I'm here to do a job, and if that job means covering a fashion show, I'm there -- come sneer, feis kontrol, or snickers. The expression, not the candy bar.
The job: do an article on the Lee Jeans fashion show at the New Manezh City Exhibit Hall in Teatralnaya. The risks: Models. Doormen. Jeans fanatics violently opposed to the sight of a man in elastic waistbands. In short: all mankind's ancient terrors.
But I can handle this stuff. I hit the beach at the BMW unveiling last year. And made it back alive. Even learned some survival tips. Gonna pass'em on, so listen up.
First lesson: what to do on the ride to a fashion show: 1. assume the fetal position in back seat of car. 2. hum loudly. 3. rock back and forth. I did all the above in eXile Sales Babe Tanya's car and survived the trip.
Next step: force yourself out of the car. The ol' "walk through fear." What the poet calls "the stained crotch of the hallway, where it is always sophomore year in high school." Bluffing a smile, but inside:
"What if they see I'm wearing sweatpants?"
Yeah, I wear sweatpants. Not ashamed to say it. Sweats help us endure the vast Dentist's office waiting room we call "Life," because you just pull them up without having to think of the real bad words: "waist size," "blood pressure."
But in Moscow, sweats -- "trackpants," "trainers," -- they got a lot of names on the street, but it's the same bad shit...sweats, ese, they'll get you killed. They've got me killed a hundred times ("killed" in the sense of "politely refused entry.")
I've been refused entry from Lyotchik. From Stolovaya. From a Produkti once. And I'm pretty sure it was the sweats that made those street dogs jump me on Solyanka. They went right for my legs. If you think that wasn't anti-sweatsism, you're just naive.
Once you've faced the anti-sweats Feis Cong as many times as I have, you pick up a few tricks. Like zipping up your jacket so they can't see that dangling drawstring -- Lord, they hate that thing like it was Cain's umbilical cord!
Also remember to hide behind presentable friends. I zipped, hunched'n'hid...and made it in.
Once past the Feiscists, we were free in a huge white room. There were tables everywhere, rib-high to discourage needless nuzzling. People in premeditated clothes -- not exactly nice clothes, or showy, more like clothes that had done a lot of homework and could explain themselves if challenged. Defensive business clothes.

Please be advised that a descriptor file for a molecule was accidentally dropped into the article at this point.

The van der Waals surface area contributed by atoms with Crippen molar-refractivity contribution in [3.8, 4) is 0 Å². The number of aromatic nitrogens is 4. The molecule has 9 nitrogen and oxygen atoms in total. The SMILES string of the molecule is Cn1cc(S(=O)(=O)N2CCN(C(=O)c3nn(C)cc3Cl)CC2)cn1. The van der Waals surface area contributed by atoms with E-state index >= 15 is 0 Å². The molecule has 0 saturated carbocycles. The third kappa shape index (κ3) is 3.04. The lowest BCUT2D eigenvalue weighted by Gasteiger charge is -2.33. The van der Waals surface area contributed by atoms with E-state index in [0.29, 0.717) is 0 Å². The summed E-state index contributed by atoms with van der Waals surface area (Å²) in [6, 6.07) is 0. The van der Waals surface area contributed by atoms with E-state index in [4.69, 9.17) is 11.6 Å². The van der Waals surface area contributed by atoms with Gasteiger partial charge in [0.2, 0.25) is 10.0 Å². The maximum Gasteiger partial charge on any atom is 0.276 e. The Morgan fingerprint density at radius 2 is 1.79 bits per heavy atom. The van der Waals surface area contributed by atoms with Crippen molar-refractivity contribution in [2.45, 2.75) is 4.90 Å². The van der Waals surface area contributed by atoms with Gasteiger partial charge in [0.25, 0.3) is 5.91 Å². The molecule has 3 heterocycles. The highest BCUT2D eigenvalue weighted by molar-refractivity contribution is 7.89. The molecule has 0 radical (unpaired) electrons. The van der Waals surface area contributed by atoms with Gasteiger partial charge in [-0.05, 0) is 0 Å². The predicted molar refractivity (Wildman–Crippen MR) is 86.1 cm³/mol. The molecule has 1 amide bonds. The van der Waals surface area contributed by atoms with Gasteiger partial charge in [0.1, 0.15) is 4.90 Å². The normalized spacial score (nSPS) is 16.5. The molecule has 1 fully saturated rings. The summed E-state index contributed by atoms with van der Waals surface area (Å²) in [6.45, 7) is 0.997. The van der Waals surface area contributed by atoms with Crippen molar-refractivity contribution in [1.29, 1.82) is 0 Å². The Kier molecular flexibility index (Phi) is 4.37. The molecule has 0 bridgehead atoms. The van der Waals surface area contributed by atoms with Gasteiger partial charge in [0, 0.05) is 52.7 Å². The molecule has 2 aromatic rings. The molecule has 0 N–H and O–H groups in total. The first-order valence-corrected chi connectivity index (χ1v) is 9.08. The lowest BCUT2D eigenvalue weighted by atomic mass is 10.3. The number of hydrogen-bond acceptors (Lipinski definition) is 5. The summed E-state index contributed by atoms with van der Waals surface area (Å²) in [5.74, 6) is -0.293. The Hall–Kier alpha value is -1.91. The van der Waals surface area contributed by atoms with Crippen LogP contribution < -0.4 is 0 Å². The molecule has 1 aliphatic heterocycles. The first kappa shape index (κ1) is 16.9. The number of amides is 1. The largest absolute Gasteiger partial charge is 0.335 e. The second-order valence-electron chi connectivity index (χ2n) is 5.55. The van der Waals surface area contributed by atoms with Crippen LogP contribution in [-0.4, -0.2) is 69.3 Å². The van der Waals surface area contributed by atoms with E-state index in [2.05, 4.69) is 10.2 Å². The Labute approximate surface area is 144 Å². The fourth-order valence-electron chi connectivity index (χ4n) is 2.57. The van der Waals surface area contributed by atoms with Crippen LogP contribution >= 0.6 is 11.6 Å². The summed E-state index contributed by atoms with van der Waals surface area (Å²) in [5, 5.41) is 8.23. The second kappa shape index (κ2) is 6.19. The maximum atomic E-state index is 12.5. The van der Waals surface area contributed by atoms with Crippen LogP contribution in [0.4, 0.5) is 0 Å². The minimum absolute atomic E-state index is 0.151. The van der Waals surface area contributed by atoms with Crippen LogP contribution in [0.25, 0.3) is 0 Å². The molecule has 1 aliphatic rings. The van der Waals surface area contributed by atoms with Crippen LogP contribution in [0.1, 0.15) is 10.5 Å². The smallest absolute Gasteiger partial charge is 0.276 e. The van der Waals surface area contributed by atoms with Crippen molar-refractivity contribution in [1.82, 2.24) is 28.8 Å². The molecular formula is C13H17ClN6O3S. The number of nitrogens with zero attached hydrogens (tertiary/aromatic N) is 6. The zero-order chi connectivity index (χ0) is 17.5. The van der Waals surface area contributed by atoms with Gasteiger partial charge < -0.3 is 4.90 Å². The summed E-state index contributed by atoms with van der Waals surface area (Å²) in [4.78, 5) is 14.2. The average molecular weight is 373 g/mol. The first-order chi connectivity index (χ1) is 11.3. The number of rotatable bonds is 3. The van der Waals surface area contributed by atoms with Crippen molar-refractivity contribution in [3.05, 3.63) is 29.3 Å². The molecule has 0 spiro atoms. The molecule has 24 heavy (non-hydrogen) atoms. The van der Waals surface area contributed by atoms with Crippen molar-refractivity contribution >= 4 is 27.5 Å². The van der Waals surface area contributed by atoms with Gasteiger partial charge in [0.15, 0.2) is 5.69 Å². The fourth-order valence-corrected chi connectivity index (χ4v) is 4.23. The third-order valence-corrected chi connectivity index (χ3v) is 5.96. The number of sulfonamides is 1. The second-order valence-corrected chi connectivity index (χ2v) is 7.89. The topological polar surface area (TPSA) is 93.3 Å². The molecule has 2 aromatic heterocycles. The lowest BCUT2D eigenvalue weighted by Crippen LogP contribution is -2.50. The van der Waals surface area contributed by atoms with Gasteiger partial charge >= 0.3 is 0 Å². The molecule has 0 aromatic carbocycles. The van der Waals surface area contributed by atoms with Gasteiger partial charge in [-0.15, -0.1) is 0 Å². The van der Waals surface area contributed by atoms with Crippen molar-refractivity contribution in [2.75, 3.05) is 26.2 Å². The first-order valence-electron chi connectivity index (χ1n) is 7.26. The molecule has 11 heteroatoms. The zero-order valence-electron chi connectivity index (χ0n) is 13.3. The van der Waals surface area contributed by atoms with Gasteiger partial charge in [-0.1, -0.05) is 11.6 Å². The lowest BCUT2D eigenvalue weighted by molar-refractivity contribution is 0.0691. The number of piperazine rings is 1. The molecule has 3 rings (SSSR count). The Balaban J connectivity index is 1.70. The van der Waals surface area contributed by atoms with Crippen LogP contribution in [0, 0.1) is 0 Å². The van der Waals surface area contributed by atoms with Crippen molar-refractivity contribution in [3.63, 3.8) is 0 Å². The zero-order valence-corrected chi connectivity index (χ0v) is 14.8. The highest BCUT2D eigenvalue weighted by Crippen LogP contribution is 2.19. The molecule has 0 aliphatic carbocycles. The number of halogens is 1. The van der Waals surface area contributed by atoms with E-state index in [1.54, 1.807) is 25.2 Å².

A good sign -- these were fellow fear-dwellers!
Another sign: there was a white gap in the middle of the room and people zipped across it quickly, like reef fish zipping between bommies -- more fear, thank God!
Next check: height. Male height means nothing in Moscow; female does. If more than 15% of the women in a room exceed six feet, call for a dustoff pronto.
This crowd, I saw, was not too tall, for fashion types.
Why, this place was SAFE! Basking, I risked a look around.
First thing: paintings all along the walls. And every tenth was a pair of jeans inside a frame. Um...Frame means art, so... JEANS ARE ART! And they tell you it's not worth giving 11 years of your life to the Humanities!
But these were hotel paintings, not art: seascapes done with vanilla icing...Rocky Mountain valleys of 1963. Why would fashion people risk real paintings when you could just spraypaint safely random crap on canvas the day before the show? Or was that the trick, lo-ball reverse-snob stuff. Saw a lotta that with the Cong in Berkeley...lot of my buddies died face down in the mud 'cause they couldn't spot a reverse-snob Bouncing Betty in the potted Elephant Grass.
Meanwhile, drinks. They seemed to be free. Other people were getting served without being killed. I risked it. Life is all about risk. Just walked up and said, "Uh, Cola Light pozhaulsta." And boom! He gave me a Cola Light. I felt like, "Whoa, get me to a casino before my luck wears off!"
Then came a band, a good tight band doing modern rock covers and improving the lyrics via mistakes, i.e. "I'm a Crip, I'm a waiter...." If you ask me, "I'm a waiter" is about a million times sadder than "I'm a winner." All still thriving, the ancient basslines -- And then the models in the jeans. They didn't have...because this is Russia, not San Francisco...didn't have that, you know, lesbian ice glare thing? OK, OK, it's mostly just a pose even in SF, but see -- urr, long story, point is: they SMILED when they got to the top of the runway, catwalk, thing, and -- like Groundhog Day in the good sense: you get two million strikes minimum. Jeans and amps as if, what Stevens said: the body's beauty lives.